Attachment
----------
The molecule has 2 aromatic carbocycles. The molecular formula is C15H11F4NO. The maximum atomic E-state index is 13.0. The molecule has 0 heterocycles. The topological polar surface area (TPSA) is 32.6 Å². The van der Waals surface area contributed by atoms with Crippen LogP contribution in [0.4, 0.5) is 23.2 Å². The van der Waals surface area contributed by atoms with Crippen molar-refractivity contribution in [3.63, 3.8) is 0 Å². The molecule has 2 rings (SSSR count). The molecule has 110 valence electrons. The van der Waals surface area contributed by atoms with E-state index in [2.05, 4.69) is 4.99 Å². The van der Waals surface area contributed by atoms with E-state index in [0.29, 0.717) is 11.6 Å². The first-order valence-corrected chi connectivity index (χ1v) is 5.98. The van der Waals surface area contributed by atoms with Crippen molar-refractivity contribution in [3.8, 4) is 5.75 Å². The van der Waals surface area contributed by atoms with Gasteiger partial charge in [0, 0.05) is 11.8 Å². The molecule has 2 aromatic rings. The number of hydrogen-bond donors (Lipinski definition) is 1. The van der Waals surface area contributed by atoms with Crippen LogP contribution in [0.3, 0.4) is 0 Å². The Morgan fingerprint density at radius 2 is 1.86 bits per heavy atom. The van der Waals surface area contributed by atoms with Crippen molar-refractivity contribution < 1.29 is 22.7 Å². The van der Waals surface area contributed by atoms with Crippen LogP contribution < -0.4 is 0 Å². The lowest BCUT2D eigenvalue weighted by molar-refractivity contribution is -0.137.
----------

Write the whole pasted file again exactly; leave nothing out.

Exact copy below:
The molecule has 2 aromatic carbocycles. The molecular formula is C15H11F4NO. The maximum atomic E-state index is 13.0. The molecule has 0 heterocycles. The topological polar surface area (TPSA) is 32.6 Å². The van der Waals surface area contributed by atoms with Crippen LogP contribution in [0.4, 0.5) is 23.2 Å². The van der Waals surface area contributed by atoms with Crippen molar-refractivity contribution in [3.63, 3.8) is 0 Å². The molecule has 2 rings (SSSR count). The molecule has 110 valence electrons. The van der Waals surface area contributed by atoms with E-state index in [2.05, 4.69) is 4.99 Å². The van der Waals surface area contributed by atoms with E-state index in [0.29, 0.717) is 11.6 Å². The first-order valence-corrected chi connectivity index (χ1v) is 5.98. The van der Waals surface area contributed by atoms with Crippen molar-refractivity contribution in [3.8, 4) is 5.75 Å². The van der Waals surface area contributed by atoms with Gasteiger partial charge in [0, 0.05) is 11.8 Å². The molecule has 2 aromatic rings. The number of hydrogen-bond donors (Lipinski definition) is 1. The van der Waals surface area contributed by atoms with Crippen LogP contribution in [0.3, 0.4) is 0 Å². The Morgan fingerprint density at radius 2 is 1.86 bits per heavy atom. The van der Waals surface area contributed by atoms with Crippen molar-refractivity contribution < 1.29 is 22.7 Å². The van der Waals surface area contributed by atoms with Crippen LogP contribution < -0.4 is 0 Å². The lowest BCUT2D eigenvalue weighted by molar-refractivity contribution is -0.137.